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UW's other star Polk ready to go

With clean bill of health, Chris Polk looks to build on strong '09

  • Tailback Chris Polk carries the ball during the first day of practice.

    Jennifer Buchanan / The Herald

    Tailback Chris Polk carries the ball during the first day of practice.

  • Husky tailback Chris Polk listens during drills at the first day of practice at Husky Stadium in Seattle on Monday.

    Jennifer Buchanan / The Herald

    Husky tailback Chris Polk listens during drills at the first day of practice at Husky Stadium in Seattle on Monday.

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By Scott M. Johnson
Herald Writer
Published:
  • Tailback Chris Polk carries the ball during the first day of practice.

    Jennifer Buchanan / The Herald

    Tailback Chris Polk carries the ball during the first day of practice.

  • Husky tailback Chris Polk listens during drills at the first day of practice at Husky Stadium in Seattle on Monday.

    Jennifer Buchanan / The Herald

    Husky tailback Chris Polk listens during drills at the first day of practice at Husky Stadium in Seattle on Monday.

SEATTLE -- The most effective offensive player from the 2009 University of Washington football team was back on the field for the start of training camp Monday afternoon, and the Huskies were sure glad to have him.
To the rest of the college football world, the return went largely unnoticed.
Sophomore running back Chris Polk didn't turn down any multi-million-dollar contracts, didn't flirt with the idea of playing Major League baseball and didn't take two trips to the East Coast to help fuel a Heisman campaign with countless media appearances.
Polk is the other star of the UW offense, although he has proven to be just as important to the Huskies as senior quarterback Jake Locker.
"I'd be lying if I said I didn't think it was nice to have him back," running backs coach Joel Thomas said Monday, after Polk took part in his first offseason practice since undergoing surgery on his left shoulder.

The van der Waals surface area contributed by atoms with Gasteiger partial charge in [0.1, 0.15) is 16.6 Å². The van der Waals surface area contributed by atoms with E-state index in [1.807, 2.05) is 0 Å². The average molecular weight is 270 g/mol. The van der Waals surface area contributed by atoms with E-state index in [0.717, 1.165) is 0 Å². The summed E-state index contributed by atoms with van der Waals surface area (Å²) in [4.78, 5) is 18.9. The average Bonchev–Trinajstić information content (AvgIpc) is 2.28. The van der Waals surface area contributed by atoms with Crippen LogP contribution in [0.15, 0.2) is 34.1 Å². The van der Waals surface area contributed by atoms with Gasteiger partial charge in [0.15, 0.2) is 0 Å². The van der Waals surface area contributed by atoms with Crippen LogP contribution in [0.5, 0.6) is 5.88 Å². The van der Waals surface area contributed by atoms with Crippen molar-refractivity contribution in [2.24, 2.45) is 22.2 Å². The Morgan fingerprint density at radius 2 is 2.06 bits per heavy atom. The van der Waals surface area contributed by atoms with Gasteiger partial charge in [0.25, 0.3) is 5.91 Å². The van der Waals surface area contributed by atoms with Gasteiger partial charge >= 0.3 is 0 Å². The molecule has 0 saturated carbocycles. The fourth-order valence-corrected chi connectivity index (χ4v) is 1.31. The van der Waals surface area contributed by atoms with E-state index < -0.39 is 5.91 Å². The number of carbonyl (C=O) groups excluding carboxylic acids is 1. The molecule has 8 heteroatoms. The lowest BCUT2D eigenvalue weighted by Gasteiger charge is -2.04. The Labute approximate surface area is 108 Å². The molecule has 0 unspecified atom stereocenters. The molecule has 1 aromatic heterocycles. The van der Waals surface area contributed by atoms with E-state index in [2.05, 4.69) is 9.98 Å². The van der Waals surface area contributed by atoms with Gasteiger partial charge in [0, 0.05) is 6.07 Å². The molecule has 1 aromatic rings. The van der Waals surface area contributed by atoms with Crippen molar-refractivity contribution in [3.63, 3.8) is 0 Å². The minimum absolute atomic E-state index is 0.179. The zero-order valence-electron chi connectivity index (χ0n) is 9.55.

With a clean bill of health and 11 added pounds of muscle, Polk returned to the practice field with very little fanfare Monday. He returns for his third year at UW after rushing for a freshman-record 1,113 yards in 2009, and yet most of the attention has been on Locker as of late.
Locker wouldn't mind sharing the spotlight.
"He's a great running back," the quarterback said Monday evening. "We all know how good he is. But if you ask him, (flying under the radar is) the way he'd like to have it. He won't have any complaints, and we won't either."
Polk, who averaged 4.9 yards per carry last season despite playing behind a revolving-door offensive line, said he'll gladly defer all the attention to Locker.
"That doesn't bother me because Jake is Jake," he said. "He is Jake. He is going to lead us to the Rose Bowl if we do our job. Just him being here is (good for) team morale."
As much focus as national pundits have given to Locker this offseason, the Huskies know that Polk will get his share of attention when the season begins.
"All the teams that played us last year, he's not under the radar for them," Thomas said. "He had pretty good games against most of the Pac-10. So I wouldn't say he's under the radar."
This time last year, Polk was weighed in at slightly more than 200 pounds and was mired in a five-headed battle for the starting tailback job. He's added a record-setting season to his resume and 11 pounds to his frame.
But Polk, now 215 pounds, isn't making any predictions about what kind of rushing totals he might attain this year.
"Right now I don't have any individual goals," he said. "The only goal I have is Rose
Bowl. That's what we're focusing on."
Thomas said that Polk is still far from a finished product, with pass blocking and fumbles as two of the areas upon which he could improve. Thomas also noted that Polk could be better in the open field, pointing toward his total of five touchdowns as a relatively low number for a runner with as many yards as Polk had as a freshman.
Head coach Steve Sarkisian said that Polk's big-play ability could improve if the team cuts down on his carries. Junior Johri Fogerson and true freshmen Deontae Cooper and Jesse Callier could help ease the workload this season.
"Chris was excellent around the line of scrimmage last year," Sarkisian said, adding that Polk could stand to take fewer hits at the line. "But I think when he watches the film and we watch it together and evaluate it, there were opportunities for some really big plays last year with a secondary cut, a secondary move, (or) a secondary (broken) tackle on a free safety that could have created some big plays."
Seeing an improved Polk come the Sept. 4 season opener would be a boost for the UW offense. But just having Polk on the field at all was a pretty good start to training camp.
"He's got fresh legs, put on some size," Thomas said. "He's been through the battles and had success doing it. Now I'm sure he comes into this season with a little more confidence than at this time last season.
"That's what veterans are about; they come in and have a little more swagger and they're ready to perform."

Story tags » Huskies Football

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